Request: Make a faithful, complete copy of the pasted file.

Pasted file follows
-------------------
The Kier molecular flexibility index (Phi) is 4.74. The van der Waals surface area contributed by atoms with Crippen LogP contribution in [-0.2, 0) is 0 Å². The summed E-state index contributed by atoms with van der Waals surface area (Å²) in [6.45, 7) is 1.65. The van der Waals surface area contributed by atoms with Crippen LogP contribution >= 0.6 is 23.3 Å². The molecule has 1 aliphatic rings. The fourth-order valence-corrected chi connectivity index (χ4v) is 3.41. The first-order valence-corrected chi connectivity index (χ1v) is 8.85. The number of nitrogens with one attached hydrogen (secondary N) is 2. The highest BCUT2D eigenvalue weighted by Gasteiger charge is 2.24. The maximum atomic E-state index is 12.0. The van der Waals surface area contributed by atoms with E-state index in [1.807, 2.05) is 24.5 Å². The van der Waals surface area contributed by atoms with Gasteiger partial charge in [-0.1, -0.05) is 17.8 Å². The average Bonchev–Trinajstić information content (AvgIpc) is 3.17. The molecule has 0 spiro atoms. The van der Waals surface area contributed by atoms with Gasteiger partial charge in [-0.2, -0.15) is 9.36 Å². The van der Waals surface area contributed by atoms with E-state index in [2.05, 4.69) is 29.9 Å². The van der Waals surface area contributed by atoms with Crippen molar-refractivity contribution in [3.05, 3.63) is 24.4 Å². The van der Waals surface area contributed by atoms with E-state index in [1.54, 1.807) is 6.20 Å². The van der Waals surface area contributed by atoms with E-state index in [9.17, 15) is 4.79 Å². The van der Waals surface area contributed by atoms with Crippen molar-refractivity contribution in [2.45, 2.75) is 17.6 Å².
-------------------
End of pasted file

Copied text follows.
The Kier molecular flexibility index (Phi) is 4.74. The van der Waals surface area contributed by atoms with Crippen LogP contribution in [-0.2, 0) is 0 Å². The summed E-state index contributed by atoms with van der Waals surface area (Å²) in [6.45, 7) is 1.65. The van der Waals surface area contributed by atoms with Crippen LogP contribution >= 0.6 is 23.3 Å². The molecule has 1 aliphatic rings. The fourth-order valence-corrected chi connectivity index (χ4v) is 3.41. The first-order valence-corrected chi connectivity index (χ1v) is 8.85. The number of nitrogens with one attached hydrogen (secondary N) is 2. The highest BCUT2D eigenvalue weighted by Gasteiger charge is 2.24. The maximum atomic E-state index is 12.0. The van der Waals surface area contributed by atoms with E-state index in [1.807, 2.05) is 24.5 Å². The van der Waals surface area contributed by atoms with Gasteiger partial charge in [-0.1, -0.05) is 17.8 Å². The average Bonchev–Trinajstić information content (AvgIpc) is 3.17. The molecule has 0 spiro atoms. The van der Waals surface area contributed by atoms with Gasteiger partial charge in [-0.2, -0.15) is 9.36 Å². The van der Waals surface area contributed by atoms with E-state index in [2.05, 4.69) is 29.9 Å². The van der Waals surface area contributed by atoms with Crippen molar-refractivity contribution in [3.05, 3.63) is 24.4 Å². The van der Waals surface area contributed by atoms with E-state index in [1.54, 1.807) is 6.20 Å². The van der Waals surface area contributed by atoms with E-state index in [9.17, 15) is 4.79 Å². The van der Waals surface area contributed by atoms with Crippen molar-refractivity contribution in [2.45, 2.75) is 17.6 Å².